Claudene Christian, who died in hospital Monday night after the tall ship Bounty went down earlier in the day, was in Nova Scotia in August for the tall ships festival.
The great-great-great-great-great granddaughter of Fletcher Christian, the master’s mate who took command of the original Bounty from William Bligh in the mutiny of 1789, said in an interview while here that she had wanted to get taken on as a crew member on the replica Bounty for a long time.
“Completely. It’s incredible,” said Christian, 42. “I have a marketing background, so I wasn’t sure if they’d take me because I didn’t have a sailing background, although I’ve been totally interested in it all my life.
“I just decided I was going to apply for who I am, and they took me, and what I want to do is increase attendance and get the numbers up. I think there’s so much opportunity here for Bounty because no one’s really doing anything like that. They’re not marketing yet to schoolchildren as much as I’d like to do.”
She talked about her deep pride in the ship and relished her family’s connection to the story of Bounty.
“I was at the helm the first week and said, ‘Captain, are you sure you’re comfortable having a Christian at the helm? I wasn’t sure if he got my joke.”
The Christians and Blighs have a reunion in England, “and that’s something I would love to attend,” Christian said.
“We’re all good. We love the Bounty on both sides.”
Her love for Bounty and its history were front and centre when she met a couple of the original boat builders while the ship was tied up in Halifax. That led her to organize a private tour day in Lunenburg for builders and sailors who worked on the replica ship in the early 1960s.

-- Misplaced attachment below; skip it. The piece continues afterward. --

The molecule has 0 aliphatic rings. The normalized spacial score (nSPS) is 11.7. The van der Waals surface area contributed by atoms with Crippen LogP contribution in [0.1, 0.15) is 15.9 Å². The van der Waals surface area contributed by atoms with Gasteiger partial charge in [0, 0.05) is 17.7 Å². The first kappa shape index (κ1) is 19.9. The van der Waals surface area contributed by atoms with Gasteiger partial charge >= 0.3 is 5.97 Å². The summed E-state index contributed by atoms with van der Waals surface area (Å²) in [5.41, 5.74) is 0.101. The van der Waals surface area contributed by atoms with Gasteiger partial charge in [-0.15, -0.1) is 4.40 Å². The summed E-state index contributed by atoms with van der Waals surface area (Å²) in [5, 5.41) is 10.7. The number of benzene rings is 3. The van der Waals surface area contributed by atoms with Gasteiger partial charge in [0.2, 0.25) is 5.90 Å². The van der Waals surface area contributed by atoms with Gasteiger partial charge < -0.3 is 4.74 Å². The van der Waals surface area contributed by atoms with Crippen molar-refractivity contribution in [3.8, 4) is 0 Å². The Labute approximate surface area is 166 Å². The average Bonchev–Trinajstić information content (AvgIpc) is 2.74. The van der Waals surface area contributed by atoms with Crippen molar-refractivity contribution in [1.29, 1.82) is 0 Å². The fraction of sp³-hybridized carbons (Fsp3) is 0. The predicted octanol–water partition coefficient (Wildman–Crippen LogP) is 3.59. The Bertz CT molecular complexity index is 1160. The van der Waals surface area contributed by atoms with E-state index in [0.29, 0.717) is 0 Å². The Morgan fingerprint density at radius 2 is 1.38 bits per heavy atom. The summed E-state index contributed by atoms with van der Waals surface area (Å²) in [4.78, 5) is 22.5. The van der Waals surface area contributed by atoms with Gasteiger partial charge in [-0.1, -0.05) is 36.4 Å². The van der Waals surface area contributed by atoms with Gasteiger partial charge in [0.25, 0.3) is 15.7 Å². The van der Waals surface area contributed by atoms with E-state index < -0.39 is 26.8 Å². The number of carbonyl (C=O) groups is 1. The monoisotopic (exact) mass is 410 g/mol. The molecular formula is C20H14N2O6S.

Christian was emotional when meeting with those people, and said seeing them touring the ship half a century later, and hearing their stories, was important to her and the Bounty crew.
“Looking at them look around, you can see that they’re feeling stuff,” she said while fighting tears.
“We’re going to get so much information from them and know so much more from this. This is our home. This is a huge opportunity for them and for us, for Bounty, for our crew. It’s huge because we go around the country doing tours, and to fill in some of these gaps, it’s just invaluable. It’s priceless.”
Christian listened with rapt attention as the former builders and sailors shared their stories about the ship.
“It’s so good for me to see them, and I just really hope the rest of our crew understand it, because it’s so important to me. And maybe it is because I’m so, so attached to the Bounty because I’m Claudene Christian. But this is really important.
“The cool thing about this ship, besides the fact that it was made about a historic, landmark monumental event in time that changed maritime laws (about how) captains are better to their crew, (is) this ship has its own history now, and has been in so many movies and travelled the world.”